A total of four dimensions are recognized under the ‘four pillars’ framework—created by FAO and operationalised for modelling purposes in Dobbie & Balbi (2017)—including food availability, access, utilisation and stability. The production of food is related primarily to food availability (Headey & Ecker 2013). Access refers to the amount of food a household can produce, purchase from the market and/or derive from other means (Burchi & Muro 2016). Households might draw upon social safety nets such as food for work programmes or adopt coping strategies like selling livestock or borrowing food (Devereux 2016). A third dimension, utilisation, refers to the ability of households to process accessible food. This is dependent upon the household’s ability to obtain sufficient quantities of fuel and clean water. Utilisation also relates to the physiological capability of individuals to digest food. This is affected by health and wellbeing (Jones et al. 2013). Finally, stability dictates how robust availability, access and utilisation dimensions are to shocks and stresses over time (Burchi & Muro 2016).

In response to shocks and stresses, households may adjust their livelihood activities to ensure sufficient food security (Tittonell 2014). This results in four main trajectories in which households may be seen to ‘hang-in’, ‘step-up’, ‘step-out’ or ‘fall-down’. Households that are able to maintain and protect current levels of wealth and welfare for example, are considered to be ‘hanging-in’ (Dorward et al. 2009). Those who are able invest in assets to expand the scale or productivity of existing activities are regarded to be ‘stepping up’ (Dorward et al. 2009). The term ‘stepping out’ refers to cases whereby the accumulation of assets permits households to shift into new, more productive activities (Dorward et al. 2009). Households following the opposite trajectory however, of deteriorating assets and a shift towards less productive activities are considered to be ‘falling-down’ (Falconnier et al. 2015). A livelihood is deemed sustainable by Chambers and Conway (1991, p. 26) “when it can cope with and recover from stresses and shocks, maintain or enhance its capabilities and assets and provide sustainable livelihood opportunities for the next generation and which contributes net benefits to other livelihoods at the local and global levels and in the short and long term”.

Besides the complexity of community food security, its assessment is challenged by scarcity of data at the community level. Within Malawi, since 1990 the National Statistical Office (NSO) has conducted integrated household surveys every five years. The surveys have provided a wealth of information on the socio-economic status of households within Malawi. However, a district level sampling frame means that data are not representative at village level. Compared with Integrated Household Surveys, the collection of village level data within Malawi has typically been uncoordinated and is not easily available in the literature.

Greater understanding of the relationships amongst climate, population, food and livelihoods is necessary to guide policy programmes and actions intended to sustain or improve the livelihoods and food security of communities in many developing countries and smallholder dominated areas. The applied questions that motivated this research are: how do interactions between households and the environment lead to the emergence of community food security? How is increased rainfall variability and population growth likely to impact future food availability, access, utilisation and stability? And how will increased rainfall variability and population growth affect household livelihood trajectories over time?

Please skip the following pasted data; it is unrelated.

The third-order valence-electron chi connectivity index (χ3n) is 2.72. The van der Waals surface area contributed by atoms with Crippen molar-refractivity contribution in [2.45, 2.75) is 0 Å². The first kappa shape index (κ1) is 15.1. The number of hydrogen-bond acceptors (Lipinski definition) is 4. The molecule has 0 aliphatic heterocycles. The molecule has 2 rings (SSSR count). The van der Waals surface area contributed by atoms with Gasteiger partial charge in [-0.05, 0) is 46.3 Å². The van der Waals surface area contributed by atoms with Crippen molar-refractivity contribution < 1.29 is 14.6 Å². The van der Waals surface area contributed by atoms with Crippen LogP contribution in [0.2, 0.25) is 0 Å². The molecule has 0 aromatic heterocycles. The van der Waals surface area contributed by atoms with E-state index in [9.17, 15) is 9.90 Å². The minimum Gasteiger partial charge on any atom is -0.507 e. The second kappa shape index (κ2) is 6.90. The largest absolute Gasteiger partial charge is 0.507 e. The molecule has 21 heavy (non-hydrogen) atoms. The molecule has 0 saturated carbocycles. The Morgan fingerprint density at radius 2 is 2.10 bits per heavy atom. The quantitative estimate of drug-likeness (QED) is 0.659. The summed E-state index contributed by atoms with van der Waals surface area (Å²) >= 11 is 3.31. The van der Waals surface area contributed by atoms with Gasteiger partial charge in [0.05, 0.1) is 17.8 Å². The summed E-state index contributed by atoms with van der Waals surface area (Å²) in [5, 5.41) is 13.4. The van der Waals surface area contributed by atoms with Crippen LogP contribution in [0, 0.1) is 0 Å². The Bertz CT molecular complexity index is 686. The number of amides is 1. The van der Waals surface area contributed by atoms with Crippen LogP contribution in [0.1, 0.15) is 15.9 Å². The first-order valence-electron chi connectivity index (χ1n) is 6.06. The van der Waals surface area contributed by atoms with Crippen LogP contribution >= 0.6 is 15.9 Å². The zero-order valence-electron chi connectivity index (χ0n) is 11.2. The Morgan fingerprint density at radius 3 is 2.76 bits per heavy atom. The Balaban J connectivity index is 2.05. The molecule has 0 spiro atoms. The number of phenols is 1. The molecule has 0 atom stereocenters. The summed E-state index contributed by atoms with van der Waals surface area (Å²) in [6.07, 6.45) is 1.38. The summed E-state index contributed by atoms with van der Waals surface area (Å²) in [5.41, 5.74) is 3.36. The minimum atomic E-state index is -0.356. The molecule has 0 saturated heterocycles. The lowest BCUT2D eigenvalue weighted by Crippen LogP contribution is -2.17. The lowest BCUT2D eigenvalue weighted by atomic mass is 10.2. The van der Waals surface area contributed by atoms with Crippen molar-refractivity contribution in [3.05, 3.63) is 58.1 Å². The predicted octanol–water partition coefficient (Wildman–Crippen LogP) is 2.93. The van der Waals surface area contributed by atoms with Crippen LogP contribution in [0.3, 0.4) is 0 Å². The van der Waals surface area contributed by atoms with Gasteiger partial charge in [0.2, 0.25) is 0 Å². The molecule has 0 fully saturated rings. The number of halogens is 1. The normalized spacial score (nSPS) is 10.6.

The potential of agent-based modelling

Agent-based modelling provides a useful simulation tool to address these questions (Balbi & Giupponi 2010; Balbi et al. 2013). It represents a bottom-up approach in which interactions at the local level lead to the emergence of patterns at the macro-level (Epstein & Axtell 1996). Agent-based simulations enable the heterogeneous nature of households, individuals and the environment to be taken into account (Epstein 1999). ABM’s also employ a dynamic approach that allows the trajectory of households and individuals to be traced over time (Valbuena et al. 2008; Valbuena et al. 2010). A key advantage of the technique is its ability to represent decision-making and behaviour (Smajgl & Bohensky 2013; Smajgl et al. 2011). Finally, agent-based models can integrate data from multiple sources, both qualitative and quantitative, which is particularly useful within data scarce contexts (Janssen & Ostrom 2006; Robinson et al. 2007). In data poor regions, such as our case study area of southern Malawi, we suggest that the scarcity of community or village data can be overcome using a typology-based approach. The ABM can be built upon regional data that tends to be more easily available. The paper demonstrates how the ABM can then be supplemented with context specific data to tailor development programmes and policies that address community food security.

For simulation outputs to be of use to decision makers, the model must be credible (Verburg et al. 2016). A range of technical, methodological and epistemological uncertainties may act to undermine model credibility (Funtowicz & Ravetz 1990). According to Reilly & Willenbockel (2010), technical uncertainties relate to the quality of data available to calibrate the model. Methodological uncertainties arise from knowledge constraints. There may not be sufficient knowledge with which to construct an accurate representation of the system at hand. Finally, epistemological uncertainties are concerned with model completeness. A number of factors, including stochasticity inherent to social-ecological systems, changes in human behaviour, technological innovations and ‘black swan’ events, may pose great uncertainty over time (Reilly & Willenbockel 2010). In order to ensure model credibility, uncertainty analysis can build confidence that outcomes are representative of the complex social ecological system at hand, rather than artefacts of parameterisation. In the present case, we use expert knowledge and empirical data to validate the model both quantitatively and qualitatively.